The Medical Center today announced that its nationally recognized Division of Public Health Sciences (PHS) and its nationally rated Physician Assistant (PA) program will relocate approximately 450 staff, faculty and students to state-of-the-art education and high-tech research space in the newly developed 525@Vine building, located across Vine Street from Wake Forest Biotech Place. The move is expected to begin in March 2014.
“The move of Public Health Sciences and the Department of PA Studies to our downtown campus is part of our overall strategy to create synergies between our world-class research and education programs embodied in the School of Medicine and our commitment to public-private partnerships to advance the economic development of the region,” said John D. McConnell, M.D., chief executive officer, Wake Forest Baptist Medical Center.
“Our PHS researchers are involved in meaningful studies to improve specific aspects of public health; its faculty and staff are dedicated to determining the cause of chronic diseases and ways to prevent them. In addition, our scientists, biostatisticians, logistics personnel and project managers – nationally known for coordinating multi-center clinical trials across the United States – are right here in Winston-Salem,” said Edward Abraham, M.D., dean of Wake Forest School of Medicine. “Our nationally recognized PA program is preparing the next generation of physician assistants for positions that are key to providing quality health care to wider populations than ever before. These are just some of the strengths that our School of Medicine programs bring to companies and institutions that locate here.”
Gregory L. Burke, M.D., director, Public Health Sciences added, “We’re excited to seek synergistic relationships with our new neighbors, including Inmar, the Emerging Technologies Center of Forsyth Tech and the numerous startup companies located in and around the Innovation Quarter,” he said.
The Division of Public Health Sciences received more than $74 million in fiscal year 2013 in external research funding. Historically, the division has been ranked among the top two of similar groups nationally in National Institutes of Health funding. More than 260 of the division’s staff, faculty and students currently based in the Wells Fargo Building in downtown Winston-Salem will relocate to the third, fourth and fifth floors of 525@Vine.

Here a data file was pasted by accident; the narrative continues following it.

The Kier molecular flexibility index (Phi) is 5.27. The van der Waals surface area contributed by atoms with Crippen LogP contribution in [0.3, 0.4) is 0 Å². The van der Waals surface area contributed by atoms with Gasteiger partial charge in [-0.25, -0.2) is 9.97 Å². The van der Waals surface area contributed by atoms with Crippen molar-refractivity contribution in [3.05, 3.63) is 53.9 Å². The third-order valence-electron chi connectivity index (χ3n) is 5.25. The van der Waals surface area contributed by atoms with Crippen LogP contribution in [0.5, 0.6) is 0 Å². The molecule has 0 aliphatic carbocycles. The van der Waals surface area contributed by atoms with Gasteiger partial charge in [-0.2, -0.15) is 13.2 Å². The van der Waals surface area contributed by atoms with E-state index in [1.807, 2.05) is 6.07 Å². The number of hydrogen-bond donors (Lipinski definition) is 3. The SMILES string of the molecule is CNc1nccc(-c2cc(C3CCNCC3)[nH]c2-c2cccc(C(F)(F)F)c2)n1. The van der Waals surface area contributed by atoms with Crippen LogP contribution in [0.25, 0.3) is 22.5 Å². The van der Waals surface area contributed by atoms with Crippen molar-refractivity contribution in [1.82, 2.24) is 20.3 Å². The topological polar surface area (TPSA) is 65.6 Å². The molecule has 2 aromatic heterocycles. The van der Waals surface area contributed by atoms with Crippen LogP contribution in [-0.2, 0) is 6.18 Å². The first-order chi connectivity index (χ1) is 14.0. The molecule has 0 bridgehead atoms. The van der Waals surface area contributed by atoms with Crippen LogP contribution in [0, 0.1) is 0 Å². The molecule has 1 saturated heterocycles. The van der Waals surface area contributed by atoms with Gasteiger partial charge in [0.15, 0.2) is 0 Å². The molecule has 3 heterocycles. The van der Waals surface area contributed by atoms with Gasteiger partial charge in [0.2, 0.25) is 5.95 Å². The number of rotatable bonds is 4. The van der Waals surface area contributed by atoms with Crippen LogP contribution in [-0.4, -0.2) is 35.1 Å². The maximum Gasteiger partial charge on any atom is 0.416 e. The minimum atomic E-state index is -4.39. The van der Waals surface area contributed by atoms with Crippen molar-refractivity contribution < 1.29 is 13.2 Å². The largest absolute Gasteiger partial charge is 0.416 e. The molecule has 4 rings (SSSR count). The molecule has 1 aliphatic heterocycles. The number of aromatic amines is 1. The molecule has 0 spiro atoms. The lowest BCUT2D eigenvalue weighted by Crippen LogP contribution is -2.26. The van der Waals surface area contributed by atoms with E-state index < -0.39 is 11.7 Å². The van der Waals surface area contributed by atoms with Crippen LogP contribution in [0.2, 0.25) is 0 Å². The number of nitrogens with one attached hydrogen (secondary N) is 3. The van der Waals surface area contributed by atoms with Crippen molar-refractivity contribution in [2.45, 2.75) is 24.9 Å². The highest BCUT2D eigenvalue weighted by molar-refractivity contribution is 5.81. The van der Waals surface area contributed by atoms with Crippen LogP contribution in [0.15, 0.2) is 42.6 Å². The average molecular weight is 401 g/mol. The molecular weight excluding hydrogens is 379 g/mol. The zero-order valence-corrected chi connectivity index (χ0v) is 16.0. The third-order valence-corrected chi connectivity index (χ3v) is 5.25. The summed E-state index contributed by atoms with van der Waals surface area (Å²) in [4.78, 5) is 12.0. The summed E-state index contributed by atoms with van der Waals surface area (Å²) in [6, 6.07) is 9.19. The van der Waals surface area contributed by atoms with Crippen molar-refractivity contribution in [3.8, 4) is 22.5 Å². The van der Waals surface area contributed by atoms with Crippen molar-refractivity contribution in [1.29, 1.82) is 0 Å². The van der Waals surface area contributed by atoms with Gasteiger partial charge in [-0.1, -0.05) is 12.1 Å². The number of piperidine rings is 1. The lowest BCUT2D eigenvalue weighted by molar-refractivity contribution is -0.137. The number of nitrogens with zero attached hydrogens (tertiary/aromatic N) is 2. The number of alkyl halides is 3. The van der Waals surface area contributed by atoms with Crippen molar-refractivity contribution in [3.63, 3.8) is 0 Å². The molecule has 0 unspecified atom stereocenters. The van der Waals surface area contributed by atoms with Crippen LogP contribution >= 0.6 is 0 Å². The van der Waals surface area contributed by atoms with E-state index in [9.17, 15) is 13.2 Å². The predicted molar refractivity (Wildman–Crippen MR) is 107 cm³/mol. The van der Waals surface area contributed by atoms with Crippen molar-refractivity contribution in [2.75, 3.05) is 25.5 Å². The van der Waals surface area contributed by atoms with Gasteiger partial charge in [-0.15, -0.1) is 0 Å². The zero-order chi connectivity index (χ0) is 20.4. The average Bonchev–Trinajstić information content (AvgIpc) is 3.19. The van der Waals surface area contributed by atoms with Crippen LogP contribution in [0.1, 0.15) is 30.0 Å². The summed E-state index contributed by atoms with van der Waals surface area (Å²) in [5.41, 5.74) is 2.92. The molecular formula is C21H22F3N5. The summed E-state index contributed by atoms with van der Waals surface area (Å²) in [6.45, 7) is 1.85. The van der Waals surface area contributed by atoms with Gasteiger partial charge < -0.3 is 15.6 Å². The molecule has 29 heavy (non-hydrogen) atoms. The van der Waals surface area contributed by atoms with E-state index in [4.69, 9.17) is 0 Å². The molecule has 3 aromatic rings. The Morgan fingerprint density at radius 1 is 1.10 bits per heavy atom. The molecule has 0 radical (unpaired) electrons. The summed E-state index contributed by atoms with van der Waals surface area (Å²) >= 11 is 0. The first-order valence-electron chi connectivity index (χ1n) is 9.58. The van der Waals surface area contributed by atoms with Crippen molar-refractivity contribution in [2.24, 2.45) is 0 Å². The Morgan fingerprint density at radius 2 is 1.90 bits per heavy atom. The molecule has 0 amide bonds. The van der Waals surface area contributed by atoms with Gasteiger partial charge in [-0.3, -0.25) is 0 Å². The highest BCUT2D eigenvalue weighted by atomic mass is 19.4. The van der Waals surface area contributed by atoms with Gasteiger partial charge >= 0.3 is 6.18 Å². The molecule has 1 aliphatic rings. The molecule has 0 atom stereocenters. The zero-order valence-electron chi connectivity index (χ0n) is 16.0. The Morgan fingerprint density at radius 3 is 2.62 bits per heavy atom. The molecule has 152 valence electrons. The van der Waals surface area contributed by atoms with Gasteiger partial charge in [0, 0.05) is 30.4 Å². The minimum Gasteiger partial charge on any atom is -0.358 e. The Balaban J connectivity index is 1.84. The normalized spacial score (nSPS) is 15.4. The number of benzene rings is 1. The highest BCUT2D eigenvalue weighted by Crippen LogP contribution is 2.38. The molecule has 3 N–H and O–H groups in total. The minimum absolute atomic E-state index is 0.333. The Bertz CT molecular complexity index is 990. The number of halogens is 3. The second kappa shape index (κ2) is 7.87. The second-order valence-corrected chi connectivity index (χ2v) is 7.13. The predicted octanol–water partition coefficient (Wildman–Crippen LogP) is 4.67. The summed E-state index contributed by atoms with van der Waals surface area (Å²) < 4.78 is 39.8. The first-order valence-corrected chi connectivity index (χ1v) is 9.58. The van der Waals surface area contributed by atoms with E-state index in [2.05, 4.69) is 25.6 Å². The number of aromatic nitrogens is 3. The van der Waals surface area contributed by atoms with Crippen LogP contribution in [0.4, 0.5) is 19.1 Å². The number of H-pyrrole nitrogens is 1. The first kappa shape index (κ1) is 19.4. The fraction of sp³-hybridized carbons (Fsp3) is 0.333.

Wake Forest Baptist’s Physician Assistant Studies program, which is rated by U.S. News & World Report as one of the nation’s top physician assistant programs, will move 24 faculty and staff and its 128 students from its present location at Victoria Hall to the fifth floor of 525@Vine.
“This new space will allow us to scale up our program, support new curriculum advancements as well as create a high-tech home base for community-based interventions throughout the region,” said Reamer Bushardt, Pharm.D., P.A.-C, chair, Department of Physician Assistant Studies.
In September, Wake Forest’s physician assistant program was approved by the Accreditation Review Commission on Education for the Physician Assistant to expand its program with a new distant campus at Appalachian State University beginning in July 2014. This initiative, which is partially funded by a three-year, $375,000 grant from The Duke Endowment, seeks to help address the need for physician assistants in underserved communities.
Graduates of the PA program complete a 24-month course of study and are awarded the Master of Medical Science (MMS) degree. One class of 64 students is enrolled on the Winston-Salem campus in early June each year. Beginning in June 2014, one additional class of 24 students will be enrolled each year on the Boone, N.C. campus.
Combined, the PHS and PA programs will occupy 120,000 square feet of space in the newly developed 525@Vine building, bringing new synergy to Wake Forest Innovation Quarter and an expanded workforce to downtown Winston-Salem.
“The addition of the Public Health Sciences and Physician Assistant programs to the Innovation Quarter will be a huge boost to this expanding downtown area,” said Eric Tomlinson, D.Sc., Ph.D., chief innovation officer, Wake Forest Baptist Medical Center, and president, Wake Forest Innovation Quarter. “Together with the impending move of more than 800 Inmar employees beginning in February 2014, the opening in late 2014 of Forsyth Technical Community College’s Emerging Technologies Center, which is expected to train more than 1,200 students annually, and the opening by the YMCA of Northwest North Carolina of a new express branch, the Innovation Quarter continues to be one of the fastest growing urban-based research parks in the United States. We fully anticipate that the energy these students, staff and faculty will bring to the area will create new sparks for growth and lead to fascinating collaborations.”
Wexford Science & Technology, a BioMed Realty company, is currently renovating this former “90 series” R.J. Reynolds Tobacco Company building using private investment and the application of federal and state tax credits. When the renovations are completed in late 2014, Wexford’s investment in the Innovation Quarter and Winston-Salem will total more than $250 million.
Mac Ingraham: firstname.lastname@example.org, 336-716-3487
Shannon Putnam: email@example.com, 336-713-4587